Longer duration of symptoms at the time of presentation is not associated with worse survival in primary bone sarcoma

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The primary aim of this study was to determine the effect of the duration of symptoms (DOS) prior to diagnosis on the overall survival in patients with a primary bone sarcoma.

Patients and Methods

In a retrospective analysis of a sarcoma database at a single institution between 1990 and 2014, we identified 1446 patients with non-metastatic and 346 with metastatic bone sarcoma. Low-grade types of tumour were excluded. Our data included the demographics of the patients, the characteristics of the tumour, and the survival outcome of patients. Cox proportional hazards analysis and Kaplan-Meier survival analysis were performed, and the survivorship of the non-metastatic and metastatic cohorts were compared.


In the non-metastatic cohort, a longer DOS was associated with a slightly more favourable survival (hazard ratio (HR) 0.996, 95% confidence interval (CI) 0.994 to 0.998, p < 0.001). In all types of tumour, there was no difference in survival between patients with a DOS of greater than four months and those with a DOS of less than four months (p = 0.566). There was no correlation between the year of diagnosis and survival (p = 0.741). A diagnosis of chondrosarcoma (HR 0.636, 95% CI 0.474 to 0.854, p = 0.003) had the strongest positive effect on survival, while location in the axial skeleton (HR 1.76, 95% CI 1.36 to 2.29, p < 0.001) had the strongest negative effect on survival. Larger size of tumour (HR 1.05, 95% CI 1.03 to 1.06, p < 0.001) and increased age of the patient (HR 1.02, 95% CI 1.01 to 1.03, p < 0.001) had a slightly negative effect on survival. Metastatic and non-metastatic cohorts had similar median DOS (16 weeks, p = 0.277), although the median survival (15.5 monthsvs41 months) and rates of survival at one year (69%vs89%) and five years (20%vs59%) were significantly shorter in the metastatic cohort.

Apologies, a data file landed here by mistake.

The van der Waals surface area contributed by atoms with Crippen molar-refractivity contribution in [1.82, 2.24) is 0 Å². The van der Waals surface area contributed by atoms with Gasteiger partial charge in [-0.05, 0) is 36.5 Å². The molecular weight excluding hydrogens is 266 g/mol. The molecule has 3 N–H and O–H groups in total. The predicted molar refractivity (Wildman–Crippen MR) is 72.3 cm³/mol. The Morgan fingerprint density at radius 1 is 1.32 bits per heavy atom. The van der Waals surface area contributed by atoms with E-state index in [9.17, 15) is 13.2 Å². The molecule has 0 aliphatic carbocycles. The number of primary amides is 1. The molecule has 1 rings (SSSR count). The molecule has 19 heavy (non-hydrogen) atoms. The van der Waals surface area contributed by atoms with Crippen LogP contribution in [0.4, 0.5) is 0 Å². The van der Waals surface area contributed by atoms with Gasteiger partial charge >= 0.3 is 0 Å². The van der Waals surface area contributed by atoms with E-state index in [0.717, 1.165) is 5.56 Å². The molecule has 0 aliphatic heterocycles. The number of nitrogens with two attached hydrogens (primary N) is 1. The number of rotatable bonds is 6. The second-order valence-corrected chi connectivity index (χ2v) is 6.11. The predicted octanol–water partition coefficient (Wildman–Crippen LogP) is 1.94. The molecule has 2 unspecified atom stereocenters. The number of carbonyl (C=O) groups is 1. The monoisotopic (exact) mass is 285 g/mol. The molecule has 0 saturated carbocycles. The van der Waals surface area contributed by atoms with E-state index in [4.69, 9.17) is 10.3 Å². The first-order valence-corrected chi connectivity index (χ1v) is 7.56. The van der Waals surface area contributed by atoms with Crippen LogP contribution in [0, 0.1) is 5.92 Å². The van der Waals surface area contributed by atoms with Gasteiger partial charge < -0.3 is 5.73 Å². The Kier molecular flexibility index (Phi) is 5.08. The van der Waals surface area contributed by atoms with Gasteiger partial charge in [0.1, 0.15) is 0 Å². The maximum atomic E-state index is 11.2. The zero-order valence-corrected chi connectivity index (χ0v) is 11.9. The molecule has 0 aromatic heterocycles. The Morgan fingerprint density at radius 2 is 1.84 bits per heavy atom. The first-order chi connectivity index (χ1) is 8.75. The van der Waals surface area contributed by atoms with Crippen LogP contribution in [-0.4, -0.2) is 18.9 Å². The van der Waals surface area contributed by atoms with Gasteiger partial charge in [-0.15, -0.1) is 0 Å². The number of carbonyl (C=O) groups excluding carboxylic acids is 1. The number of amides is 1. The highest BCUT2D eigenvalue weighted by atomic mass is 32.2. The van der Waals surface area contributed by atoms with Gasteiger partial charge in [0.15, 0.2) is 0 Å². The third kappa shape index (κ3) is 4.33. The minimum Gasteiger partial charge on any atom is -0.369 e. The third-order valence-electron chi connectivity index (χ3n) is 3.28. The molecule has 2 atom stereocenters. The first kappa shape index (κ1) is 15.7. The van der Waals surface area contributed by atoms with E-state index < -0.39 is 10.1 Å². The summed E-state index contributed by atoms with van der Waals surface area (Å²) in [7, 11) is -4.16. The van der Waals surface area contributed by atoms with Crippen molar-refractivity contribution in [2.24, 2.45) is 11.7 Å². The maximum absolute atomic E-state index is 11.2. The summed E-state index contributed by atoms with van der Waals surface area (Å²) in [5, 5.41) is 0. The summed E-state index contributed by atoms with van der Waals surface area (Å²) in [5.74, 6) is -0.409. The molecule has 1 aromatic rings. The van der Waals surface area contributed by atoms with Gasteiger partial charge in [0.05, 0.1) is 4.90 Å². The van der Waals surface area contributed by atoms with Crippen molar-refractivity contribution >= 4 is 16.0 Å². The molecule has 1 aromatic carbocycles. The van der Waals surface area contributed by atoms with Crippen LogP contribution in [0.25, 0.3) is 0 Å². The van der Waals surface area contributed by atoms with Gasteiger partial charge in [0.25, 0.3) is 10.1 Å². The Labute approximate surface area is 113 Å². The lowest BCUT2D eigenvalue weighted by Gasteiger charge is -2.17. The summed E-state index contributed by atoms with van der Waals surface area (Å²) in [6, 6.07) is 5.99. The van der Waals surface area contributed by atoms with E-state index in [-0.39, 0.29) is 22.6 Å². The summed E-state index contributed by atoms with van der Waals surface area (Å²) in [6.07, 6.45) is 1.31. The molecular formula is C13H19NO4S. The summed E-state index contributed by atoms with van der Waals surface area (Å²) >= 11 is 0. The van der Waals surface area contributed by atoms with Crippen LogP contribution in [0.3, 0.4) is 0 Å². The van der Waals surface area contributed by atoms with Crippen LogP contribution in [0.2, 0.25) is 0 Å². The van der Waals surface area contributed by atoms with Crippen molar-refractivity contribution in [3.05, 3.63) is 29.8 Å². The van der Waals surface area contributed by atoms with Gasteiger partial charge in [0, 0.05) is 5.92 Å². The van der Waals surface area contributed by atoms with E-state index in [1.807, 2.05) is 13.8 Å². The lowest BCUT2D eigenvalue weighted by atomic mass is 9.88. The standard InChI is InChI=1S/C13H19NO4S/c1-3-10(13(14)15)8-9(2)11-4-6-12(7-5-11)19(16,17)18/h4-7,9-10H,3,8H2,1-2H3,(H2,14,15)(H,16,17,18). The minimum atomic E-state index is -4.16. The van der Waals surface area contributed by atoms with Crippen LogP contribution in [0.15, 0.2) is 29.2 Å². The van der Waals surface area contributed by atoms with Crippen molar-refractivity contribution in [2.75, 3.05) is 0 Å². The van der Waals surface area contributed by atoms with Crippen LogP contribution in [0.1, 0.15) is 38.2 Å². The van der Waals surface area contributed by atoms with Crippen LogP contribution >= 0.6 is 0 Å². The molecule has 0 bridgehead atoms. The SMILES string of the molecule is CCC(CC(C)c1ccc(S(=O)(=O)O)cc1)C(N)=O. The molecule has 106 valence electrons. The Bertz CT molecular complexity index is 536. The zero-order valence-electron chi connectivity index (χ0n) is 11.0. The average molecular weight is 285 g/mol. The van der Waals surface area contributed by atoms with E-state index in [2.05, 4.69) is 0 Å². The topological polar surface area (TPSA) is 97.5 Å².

A longer DOS prior to diagnosis is not associated with a poorer overall survival in patients with a primary bone sarcoma. Location in the axial skeleton remains the strongest predictor of a worse prognosis. This may be helpful in counselling patients referred for evaluation on a delayed basis.


Cite this article:Bone Joint J2018;100-B:652–61.

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